• treat ourselves. To that end, pet owners are

  • purchasing indulgent items like premium pet food,

  • daily supplements, tech gadgets, clothing and

  • even matching streetwear.

  • We conducted a completely unscientific poll at

  • CNBC to see how much people spend on their pets.

  • This is Bubba. He's an eight-year-old pit bull

  • and he loves sleeping and our family loves him so

  • much. We spend about $1700 on him a year.

  • The most expensive thing we get for him is his

  • monthly allergy medicine.

  • That's about $100 a month.

  • He has to have a special food for his allergies,

  • which is about $60.

  • We spend about $45 on her litter and hay and just

  • food in general every two months.

  • Our other pets are a little more expensive.

  • My two shepherds, it costs about $110 a month to

  • feed them. $60 every two months to get them

  • groomed. They're both on pills from the vet.

  • So $45 each a month.

  • I'd say for the year in general it's about $800

  • just for their vet costs combined.

  • This is Chewy. He's 14-years-old and he's the

  • fourth dog I've owned. We spend about $150 a

  • month on him just between treats and dog food.

  • But we don't do pet insurance.

  • We've never really seen a need for it.

  • This is Oliver. He's 11-years-old and we have

  • spent a good amount of money on him buying him

  • ridiculous things like Halloween costumes.

  • We did not get him health insurance and we should

  • have done that because he's had Lyme disease

  • three or four times.

  • But he's our family member and we, we love him.

  • The average U.S. household spent $662 on their

  • pets in 2018.

  • That's a slight decrease from 2017, but it still

  • represents massive growth from 2013.

  • Investors are itching for a way to make money off

  • of the booming trend. One way to get a heartbeat

  • of the industry has been through exchange-traded

  • funds, a collection of stocks tied to one index

  • or in this case, one industry.

  • ProShares has an ETF called PAWZ that tracks

  • public companies in the pet industry.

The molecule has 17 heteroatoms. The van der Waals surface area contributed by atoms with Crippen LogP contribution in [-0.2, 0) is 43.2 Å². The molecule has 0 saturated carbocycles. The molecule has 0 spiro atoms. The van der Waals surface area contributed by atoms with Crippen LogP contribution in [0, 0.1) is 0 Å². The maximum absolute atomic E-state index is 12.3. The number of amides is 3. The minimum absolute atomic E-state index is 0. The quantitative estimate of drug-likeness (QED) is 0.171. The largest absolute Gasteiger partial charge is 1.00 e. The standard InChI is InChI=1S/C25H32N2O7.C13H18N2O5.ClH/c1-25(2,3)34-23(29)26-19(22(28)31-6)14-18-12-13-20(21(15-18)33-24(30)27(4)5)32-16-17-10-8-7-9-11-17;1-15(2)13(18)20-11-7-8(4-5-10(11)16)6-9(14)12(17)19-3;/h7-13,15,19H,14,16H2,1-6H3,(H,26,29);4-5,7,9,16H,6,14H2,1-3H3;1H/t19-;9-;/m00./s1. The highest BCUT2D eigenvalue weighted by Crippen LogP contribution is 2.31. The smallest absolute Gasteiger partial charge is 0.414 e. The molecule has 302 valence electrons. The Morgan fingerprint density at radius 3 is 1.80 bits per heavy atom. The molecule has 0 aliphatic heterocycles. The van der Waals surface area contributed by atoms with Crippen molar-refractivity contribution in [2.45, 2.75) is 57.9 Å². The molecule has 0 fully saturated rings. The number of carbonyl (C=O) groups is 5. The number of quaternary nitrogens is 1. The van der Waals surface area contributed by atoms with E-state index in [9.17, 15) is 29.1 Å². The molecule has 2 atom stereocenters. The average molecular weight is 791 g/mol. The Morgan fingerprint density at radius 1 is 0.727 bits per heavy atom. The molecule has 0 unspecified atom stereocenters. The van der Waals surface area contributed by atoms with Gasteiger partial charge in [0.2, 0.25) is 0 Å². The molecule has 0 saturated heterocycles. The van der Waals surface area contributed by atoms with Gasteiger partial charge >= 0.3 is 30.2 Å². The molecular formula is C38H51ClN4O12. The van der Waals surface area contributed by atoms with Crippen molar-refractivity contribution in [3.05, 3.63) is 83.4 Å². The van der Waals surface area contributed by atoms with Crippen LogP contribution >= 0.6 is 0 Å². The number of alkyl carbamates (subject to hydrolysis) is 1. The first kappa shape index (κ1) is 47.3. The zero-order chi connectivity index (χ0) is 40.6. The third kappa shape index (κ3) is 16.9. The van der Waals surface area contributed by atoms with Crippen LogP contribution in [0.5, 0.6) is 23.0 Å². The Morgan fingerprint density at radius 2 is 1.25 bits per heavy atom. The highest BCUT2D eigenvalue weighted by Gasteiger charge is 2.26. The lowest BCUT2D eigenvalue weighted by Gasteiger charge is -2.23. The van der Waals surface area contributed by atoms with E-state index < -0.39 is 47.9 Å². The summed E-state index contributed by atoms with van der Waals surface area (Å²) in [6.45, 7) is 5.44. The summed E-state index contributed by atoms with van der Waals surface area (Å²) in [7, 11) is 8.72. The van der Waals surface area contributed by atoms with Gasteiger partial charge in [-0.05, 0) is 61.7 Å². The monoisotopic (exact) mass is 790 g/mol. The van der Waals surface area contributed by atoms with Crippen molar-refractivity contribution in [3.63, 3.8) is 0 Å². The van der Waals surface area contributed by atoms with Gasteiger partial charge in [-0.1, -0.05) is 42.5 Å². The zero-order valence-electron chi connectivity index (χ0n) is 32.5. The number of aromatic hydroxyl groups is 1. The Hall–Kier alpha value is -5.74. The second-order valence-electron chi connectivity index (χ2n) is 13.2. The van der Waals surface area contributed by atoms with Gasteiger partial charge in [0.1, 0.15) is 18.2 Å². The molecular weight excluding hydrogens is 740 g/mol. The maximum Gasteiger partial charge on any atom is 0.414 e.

• Our ETF follows the FactSet Pet Care Index.

  • And in Q2, as an example, those companies grew

  • their earnings 12 percent.

  • And this is an environment where we all know that

  • earnings growth is very hard to come by.

  • So it's translating into the bottom lines of

  • these companies. Just a little bit less than two

  • thirds of the ETF are pet health care focused

  • with the rest being pet supplies and retail and,

  • of course, pet food.

  • And it's not surprising that a good chunk of this

  • is in the pet health care business because that's

  • where much of the growth is in the opportunity in

  • pet care. You know, pets are getting older and

  • they're needing more and more health care and

  • people are treating their pets like they're

  • members of the family.

  • So there's tremendous investment there,

  • tremendous opportunity.

  • And the way I like to think about it, there is no

  • Medicaid for dogs.

  • There's a real opportunity to make money there

  • that isn't as influenced and impacted by public

  • policy and government decisions.

  • Meet Dave Westenberg.

  • He's an analyst at Guggenheim and he wrote a 138

  • page report for investors on the pet industry.

  • It looks at where the future of pet care is

  • headed by 2024.

  • He writes that the industry became attractive to

  • investors after the recession of 2009 when

  • everyone was struggling to find growth.

  • He also writes that: "A six percent growth rate

  • with resistance to recession is a good profile

  • for companies, particularly in the post great

  • recessionary economy."

  • Stocks in the animal health group have gone up

  • 208 percent since 2014.

  • The S&P 500 in comparison gave investors a return

  • of 48 percent during the same time period.

  • Veterinary services make up a big chunk of pet

  • spending. In 2018, U.S.